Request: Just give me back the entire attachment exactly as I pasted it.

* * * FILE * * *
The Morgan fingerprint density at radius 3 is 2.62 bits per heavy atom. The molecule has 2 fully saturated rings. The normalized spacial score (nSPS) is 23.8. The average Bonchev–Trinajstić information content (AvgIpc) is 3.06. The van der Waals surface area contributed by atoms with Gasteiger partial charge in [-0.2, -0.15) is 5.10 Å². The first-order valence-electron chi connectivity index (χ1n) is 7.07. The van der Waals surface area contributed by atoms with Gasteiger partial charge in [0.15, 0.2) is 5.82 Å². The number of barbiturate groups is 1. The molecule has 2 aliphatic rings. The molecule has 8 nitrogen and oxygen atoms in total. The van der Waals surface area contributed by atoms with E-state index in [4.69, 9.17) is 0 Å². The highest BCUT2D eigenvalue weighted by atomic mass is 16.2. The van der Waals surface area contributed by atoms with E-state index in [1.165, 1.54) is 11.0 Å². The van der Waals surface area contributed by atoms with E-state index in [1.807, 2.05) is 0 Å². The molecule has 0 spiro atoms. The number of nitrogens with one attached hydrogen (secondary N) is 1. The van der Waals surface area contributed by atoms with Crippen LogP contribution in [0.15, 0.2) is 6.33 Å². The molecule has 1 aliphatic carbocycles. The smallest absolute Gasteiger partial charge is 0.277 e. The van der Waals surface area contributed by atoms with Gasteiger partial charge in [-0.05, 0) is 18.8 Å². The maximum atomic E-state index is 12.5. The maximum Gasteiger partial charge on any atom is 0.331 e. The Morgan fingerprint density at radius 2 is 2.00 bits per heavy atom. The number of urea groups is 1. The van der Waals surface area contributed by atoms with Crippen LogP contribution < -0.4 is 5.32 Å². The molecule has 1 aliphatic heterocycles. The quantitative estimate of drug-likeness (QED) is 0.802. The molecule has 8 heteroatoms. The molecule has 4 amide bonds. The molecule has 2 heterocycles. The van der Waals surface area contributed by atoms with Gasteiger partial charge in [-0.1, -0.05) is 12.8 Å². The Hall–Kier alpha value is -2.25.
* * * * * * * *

The Morgan fingerprint density at radius 3 is 2.62 bits per heavy atom. The molecule has 2 fully saturated rings. The normalized spacial score (nSPS) is 23.8. The average Bonchev–Trinajstić information content (AvgIpc) is 3.06. The van der Waals surface area contributed by atoms with Gasteiger partial charge in [-0.2, -0.15) is 5.10 Å². The first-order valence-electron chi connectivity index (χ1n) is 7.07. The van der Waals surface area contributed by atoms with Gasteiger partial charge in [0.15, 0.2) is 5.82 Å². The number of barbiturate groups is 1. The molecule has 2 aliphatic rings. The molecule has 8 nitrogen and oxygen atoms in total. The van der Waals surface area contributed by atoms with E-state index in [4.69, 9.17) is 0 Å². The highest BCUT2D eigenvalue weighted by atomic mass is 16.2. The van der Waals surface area contributed by atoms with E-state index in [1.165, 1.54) is 11.0 Å². The van der Waals surface area contributed by atoms with E-state index in [1.807, 2.05) is 0 Å². The molecule has 0 spiro atoms. The number of nitrogens with one attached hydrogen (secondary N) is 1. The van der Waals surface area contributed by atoms with Crippen LogP contribution in [0.15, 0.2) is 6.33 Å². The molecule has 1 aliphatic carbocycles. The smallest absolute Gasteiger partial charge is 0.277 e. The van der Waals surface area contributed by atoms with Gasteiger partial charge in [-0.05, 0) is 18.8 Å². The maximum atomic E-state index is 12.5. The maximum Gasteiger partial charge on any atom is 0.331 e. The Morgan fingerprint density at radius 2 is 2.00 bits per heavy atom. The number of urea groups is 1. The van der Waals surface area contributed by atoms with Crippen LogP contribution < -0.4 is 5.32 Å². The molecule has 1 aliphatic heterocycles. The quantitative estimate of drug-likeness (QED) is 0.802. The molecule has 8 heteroatoms. The molecule has 4 amide bonds. The molecule has 2 heterocycles. The van der Waals surface area contributed by atoms with Gasteiger partial charge in [-0.1, -0.05) is 12.8 Å². The Hall–Kier alpha value is -2.25.